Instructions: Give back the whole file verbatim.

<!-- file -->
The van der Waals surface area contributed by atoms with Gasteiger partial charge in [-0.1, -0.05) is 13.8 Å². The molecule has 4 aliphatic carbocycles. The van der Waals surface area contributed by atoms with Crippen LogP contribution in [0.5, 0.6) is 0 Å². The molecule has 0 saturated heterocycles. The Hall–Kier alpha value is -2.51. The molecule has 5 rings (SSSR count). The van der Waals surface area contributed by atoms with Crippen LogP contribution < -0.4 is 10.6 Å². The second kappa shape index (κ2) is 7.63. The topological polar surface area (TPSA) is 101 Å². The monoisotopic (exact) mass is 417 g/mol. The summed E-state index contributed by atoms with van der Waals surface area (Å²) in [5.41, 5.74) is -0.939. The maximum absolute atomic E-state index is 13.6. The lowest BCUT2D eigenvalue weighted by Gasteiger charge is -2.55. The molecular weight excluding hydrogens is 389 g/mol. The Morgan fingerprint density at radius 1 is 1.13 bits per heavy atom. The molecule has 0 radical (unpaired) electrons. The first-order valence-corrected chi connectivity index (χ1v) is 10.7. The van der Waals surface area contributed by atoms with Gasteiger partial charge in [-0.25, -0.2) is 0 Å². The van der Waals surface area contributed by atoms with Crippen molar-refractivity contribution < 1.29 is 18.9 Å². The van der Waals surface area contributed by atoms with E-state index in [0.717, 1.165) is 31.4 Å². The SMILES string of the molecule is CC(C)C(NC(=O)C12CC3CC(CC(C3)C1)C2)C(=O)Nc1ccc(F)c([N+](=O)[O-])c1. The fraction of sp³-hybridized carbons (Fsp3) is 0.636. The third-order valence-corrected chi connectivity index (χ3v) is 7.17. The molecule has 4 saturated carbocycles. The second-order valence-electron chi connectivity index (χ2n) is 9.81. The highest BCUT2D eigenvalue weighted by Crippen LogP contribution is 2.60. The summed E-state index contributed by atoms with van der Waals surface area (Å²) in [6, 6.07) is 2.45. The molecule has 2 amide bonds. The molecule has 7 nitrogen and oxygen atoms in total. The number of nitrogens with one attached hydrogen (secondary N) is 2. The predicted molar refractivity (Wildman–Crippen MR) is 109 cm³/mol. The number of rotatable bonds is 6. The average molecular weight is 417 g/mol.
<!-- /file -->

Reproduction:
The van der Waals surface area contributed by atoms with Gasteiger partial charge in [-0.1, -0.05) is 13.8 Å². The molecule has 4 aliphatic carbocycles. The van der Waals surface area contributed by atoms with Crippen LogP contribution in [0.5, 0.6) is 0 Å². The molecule has 0 saturated heterocycles. The Hall–Kier alpha value is -2.51. The molecule has 5 rings (SSSR count). The van der Waals surface area contributed by atoms with Crippen LogP contribution < -0.4 is 10.6 Å². The second kappa shape index (κ2) is 7.63. The topological polar surface area (TPSA) is 101 Å². The monoisotopic (exact) mass is 417 g/mol. The summed E-state index contributed by atoms with van der Waals surface area (Å²) in [5.41, 5.74) is -0.939. The maximum absolute atomic E-state index is 13.6. The lowest BCUT2D eigenvalue weighted by Gasteiger charge is -2.55. The molecular weight excluding hydrogens is 389 g/mol. The Morgan fingerprint density at radius 1 is 1.13 bits per heavy atom. The molecule has 0 radical (unpaired) electrons. The first-order valence-corrected chi connectivity index (χ1v) is 10.7. The van der Waals surface area contributed by atoms with Gasteiger partial charge in [-0.25, -0.2) is 0 Å². The van der Waals surface area contributed by atoms with Crippen molar-refractivity contribution < 1.29 is 18.9 Å². The van der Waals surface area contributed by atoms with E-state index in [0.717, 1.165) is 31.4 Å². The SMILES string of the molecule is CC(C)C(NC(=O)C12CC3CC(CC(C3)C1)C2)C(=O)Nc1ccc(F)c([N+](=O)[O-])c1. The fraction of sp³-hybridized carbons (Fsp3) is 0.636. The third-order valence-corrected chi connectivity index (χ3v) is 7.17. The molecule has 4 saturated carbocycles. The second-order valence-electron chi connectivity index (χ2n) is 9.81. The highest BCUT2D eigenvalue weighted by Crippen LogP contribution is 2.60. The summed E-state index contributed by atoms with van der Waals surface area (Å²) in [6, 6.07) is 2.45. The molecule has 2 amide bonds. The molecule has 7 nitrogen and oxygen atoms in total. The number of nitrogens with one attached hydrogen (secondary N) is 2. The predicted molar refractivity (Wildman–Crippen MR) is 109 cm³/mol. The number of rotatable bonds is 6. The average molecular weight is 417 g/mol.